In first-of-their-kind actions, legislatures in two states, Vermont and New Hampshire, moved to decriminalize adult marijuana use this week. From a press release on Vermont by the National Organization for the Reform of Marijuana Laws (NORML):
“House and Senate lawmakers have approved legislation, Senate Bill 22, to eliminate criminal and civil penalties specific to the adult use and possession of marijuana.
“The measure amends state law so that the possession of up to one ounce of cannabis and/or the cultivation of up to two mature plants (and up to four immature plants) is no longer subject to penalty. It also establishes a nine-member commission to make recommendations to the legislature regarding how best to regulate the adult use marijuana market.”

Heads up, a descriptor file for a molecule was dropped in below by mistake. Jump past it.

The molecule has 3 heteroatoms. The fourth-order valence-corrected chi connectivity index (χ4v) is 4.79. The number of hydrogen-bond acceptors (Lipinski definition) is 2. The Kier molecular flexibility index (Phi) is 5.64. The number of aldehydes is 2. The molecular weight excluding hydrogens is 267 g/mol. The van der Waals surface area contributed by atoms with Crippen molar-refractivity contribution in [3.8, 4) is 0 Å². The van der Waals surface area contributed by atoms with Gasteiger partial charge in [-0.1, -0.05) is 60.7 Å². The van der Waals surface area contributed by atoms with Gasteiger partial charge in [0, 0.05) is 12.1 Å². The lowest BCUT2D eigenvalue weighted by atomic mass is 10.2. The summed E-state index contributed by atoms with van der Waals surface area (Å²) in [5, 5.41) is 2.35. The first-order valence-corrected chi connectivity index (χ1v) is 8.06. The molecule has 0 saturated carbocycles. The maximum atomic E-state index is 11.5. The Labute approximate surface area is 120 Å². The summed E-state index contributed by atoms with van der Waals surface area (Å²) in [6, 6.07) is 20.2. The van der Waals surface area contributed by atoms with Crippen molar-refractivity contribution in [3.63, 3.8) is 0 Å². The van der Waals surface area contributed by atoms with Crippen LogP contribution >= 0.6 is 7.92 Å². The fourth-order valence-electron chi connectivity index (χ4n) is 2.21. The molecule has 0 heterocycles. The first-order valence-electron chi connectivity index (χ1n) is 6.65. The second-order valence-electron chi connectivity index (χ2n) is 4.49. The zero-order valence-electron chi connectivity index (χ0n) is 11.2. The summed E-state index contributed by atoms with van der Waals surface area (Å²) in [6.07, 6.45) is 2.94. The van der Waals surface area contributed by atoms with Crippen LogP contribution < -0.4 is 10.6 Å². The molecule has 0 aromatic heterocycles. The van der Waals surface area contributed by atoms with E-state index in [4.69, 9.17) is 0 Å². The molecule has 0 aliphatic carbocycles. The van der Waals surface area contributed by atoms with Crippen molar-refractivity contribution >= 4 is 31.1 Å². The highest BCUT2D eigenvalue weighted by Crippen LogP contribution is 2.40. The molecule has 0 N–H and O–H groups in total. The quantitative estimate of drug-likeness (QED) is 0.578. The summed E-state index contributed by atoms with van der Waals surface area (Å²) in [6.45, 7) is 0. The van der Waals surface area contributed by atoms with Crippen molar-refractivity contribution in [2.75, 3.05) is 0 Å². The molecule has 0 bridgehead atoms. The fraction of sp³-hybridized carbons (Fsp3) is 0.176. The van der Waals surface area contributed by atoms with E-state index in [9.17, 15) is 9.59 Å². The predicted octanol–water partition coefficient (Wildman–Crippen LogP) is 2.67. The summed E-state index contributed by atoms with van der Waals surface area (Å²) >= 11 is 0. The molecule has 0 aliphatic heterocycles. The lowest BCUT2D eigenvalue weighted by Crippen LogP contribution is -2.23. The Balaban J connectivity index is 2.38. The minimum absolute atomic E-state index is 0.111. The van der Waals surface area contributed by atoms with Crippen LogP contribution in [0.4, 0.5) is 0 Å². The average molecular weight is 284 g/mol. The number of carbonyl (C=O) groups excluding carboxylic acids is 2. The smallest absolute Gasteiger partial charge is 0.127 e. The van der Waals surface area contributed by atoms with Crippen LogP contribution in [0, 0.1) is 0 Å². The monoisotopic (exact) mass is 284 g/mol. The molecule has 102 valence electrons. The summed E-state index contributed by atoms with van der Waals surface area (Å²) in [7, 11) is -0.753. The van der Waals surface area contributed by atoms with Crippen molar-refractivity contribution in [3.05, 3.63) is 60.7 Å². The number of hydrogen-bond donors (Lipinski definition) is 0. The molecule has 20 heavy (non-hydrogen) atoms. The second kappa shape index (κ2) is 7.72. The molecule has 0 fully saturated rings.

The legislation now awaits the stamp of approval from Governor Phil Scott, who has previously expressed support for the decriminalization of marijuana. If signed into law, the changes will go into effect July 1, 2018.
“The state Senate has joined the House in passing legislation to decriminalize three-quarters of an ounce of marijuana. The vote on Thursday afternoon in favor of an amended House Bill 640 was 17-6.
“Before the bill moves to Gov. Chris Sununu for a likely signature into law, it must first be returned to the House, which passed a bill decriminalizing up to a full ounce of marijuana by a vote of 318-36 in March.”
When signed into law, the two states will be the first to legalize marijuana legislatively rather than through state-wide voting.
The news comes in the midst of continuing condemnation of marijuana use by Donald Trump’s attorney general, Jeff Sessions. A month ago, Sessions stated he was “surprised” that most Americans don’t agree with his anti-marijuana stance.